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With more than 20,700 ballots counted, Missoula Municipal Court Judge Kathleen Jenks held an eight point lead — 53.8 percent to 45.8 percent — over challenger Brendan McQuillan for another four-year term on the bench.

Jenks has been Municipal Court judge since she was appointed to the position in 2011 following the resignation of former judge Donald Louden, and won an election in 2013.

During the campaign, Jenks touted her revamps of court process, saying she has made it her goal over her tenure to ensure that the law is applied uniformly to all parties, something for which she criticized her predecessor. Jenks also turned one of her clerk positions into a settlement master to help speed up the process of dealing with traffic tickets, and canceled thousands of active warrants that she found were illegitimately issued.

The judge sat on the steering committee that crafted the city-county Jail Diversion Master Plan, and said she believes more use of programs like misdemeanor probation and other monitoring services, as well as jail work release, can be useful as alternatives for incarceration.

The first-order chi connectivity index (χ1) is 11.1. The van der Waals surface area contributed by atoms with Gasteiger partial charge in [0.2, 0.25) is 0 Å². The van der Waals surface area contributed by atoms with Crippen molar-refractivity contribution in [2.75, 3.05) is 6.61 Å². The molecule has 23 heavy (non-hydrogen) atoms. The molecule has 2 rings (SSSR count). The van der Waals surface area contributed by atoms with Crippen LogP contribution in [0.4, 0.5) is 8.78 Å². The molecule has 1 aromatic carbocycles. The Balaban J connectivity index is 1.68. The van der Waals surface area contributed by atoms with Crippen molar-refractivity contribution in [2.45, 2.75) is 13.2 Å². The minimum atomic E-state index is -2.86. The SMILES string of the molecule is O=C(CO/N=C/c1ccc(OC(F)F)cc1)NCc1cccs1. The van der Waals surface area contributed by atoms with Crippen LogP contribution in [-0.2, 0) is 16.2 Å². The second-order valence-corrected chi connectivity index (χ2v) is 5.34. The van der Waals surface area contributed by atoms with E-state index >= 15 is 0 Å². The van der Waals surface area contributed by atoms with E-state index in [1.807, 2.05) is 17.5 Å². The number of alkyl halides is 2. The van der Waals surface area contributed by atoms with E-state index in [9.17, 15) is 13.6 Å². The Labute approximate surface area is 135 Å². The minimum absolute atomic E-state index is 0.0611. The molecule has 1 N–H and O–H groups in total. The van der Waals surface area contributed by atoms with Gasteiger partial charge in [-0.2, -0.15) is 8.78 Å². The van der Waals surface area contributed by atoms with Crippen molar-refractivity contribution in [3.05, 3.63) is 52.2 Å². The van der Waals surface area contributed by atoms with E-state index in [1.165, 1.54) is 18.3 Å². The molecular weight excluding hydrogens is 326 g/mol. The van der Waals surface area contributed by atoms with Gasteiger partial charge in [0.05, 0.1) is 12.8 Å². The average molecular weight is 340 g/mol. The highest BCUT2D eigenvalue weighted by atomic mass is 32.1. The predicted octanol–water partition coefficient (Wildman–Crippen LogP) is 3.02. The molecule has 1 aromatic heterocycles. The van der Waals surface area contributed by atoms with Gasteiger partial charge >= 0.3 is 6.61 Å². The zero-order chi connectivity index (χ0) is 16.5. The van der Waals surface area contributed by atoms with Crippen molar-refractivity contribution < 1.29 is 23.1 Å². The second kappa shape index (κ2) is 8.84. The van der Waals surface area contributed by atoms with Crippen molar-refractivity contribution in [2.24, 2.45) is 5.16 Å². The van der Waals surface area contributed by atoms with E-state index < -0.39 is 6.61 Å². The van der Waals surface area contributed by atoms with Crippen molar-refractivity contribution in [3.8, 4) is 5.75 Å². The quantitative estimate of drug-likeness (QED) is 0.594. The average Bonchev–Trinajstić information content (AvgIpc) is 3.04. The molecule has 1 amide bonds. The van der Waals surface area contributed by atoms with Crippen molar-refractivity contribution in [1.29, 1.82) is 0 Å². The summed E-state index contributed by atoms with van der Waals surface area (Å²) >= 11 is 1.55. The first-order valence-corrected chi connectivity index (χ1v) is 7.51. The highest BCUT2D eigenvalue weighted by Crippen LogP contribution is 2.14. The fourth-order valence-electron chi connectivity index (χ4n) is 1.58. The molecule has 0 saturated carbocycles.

Jenks has also called for more long-term treatment beds for people with mental health or substance abuse issues.

A Missoula native, McQuillan worked as a public defense attorney in Billings and Helena after graduating from law school at the University of Montana. He then came back to Missoula and worked as the legal counsel for the Montana Innocence Project before moving to Lake County three years ago.

McQuillan worked in the public defender’s office in Polson for a year before moving to his current job as a county prosecutor focused on sexual assault and domestic violence.

McQuillan has said he took the job in Polson as a way to eventually get hired by the public defender’s office or prosecutor’s office in Missoula so he could move back to town.

During the campaign, McQuillan criticized Jenks as being too strict in court, and using jail time and legal fines on low-income defendants or those who don’t obey court orders. He also said friends who work as defense attorneys in court tell him that Jenks is unfair to them and their clients.

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Law and Justice Reporter

Crime reporter for the Missoulian.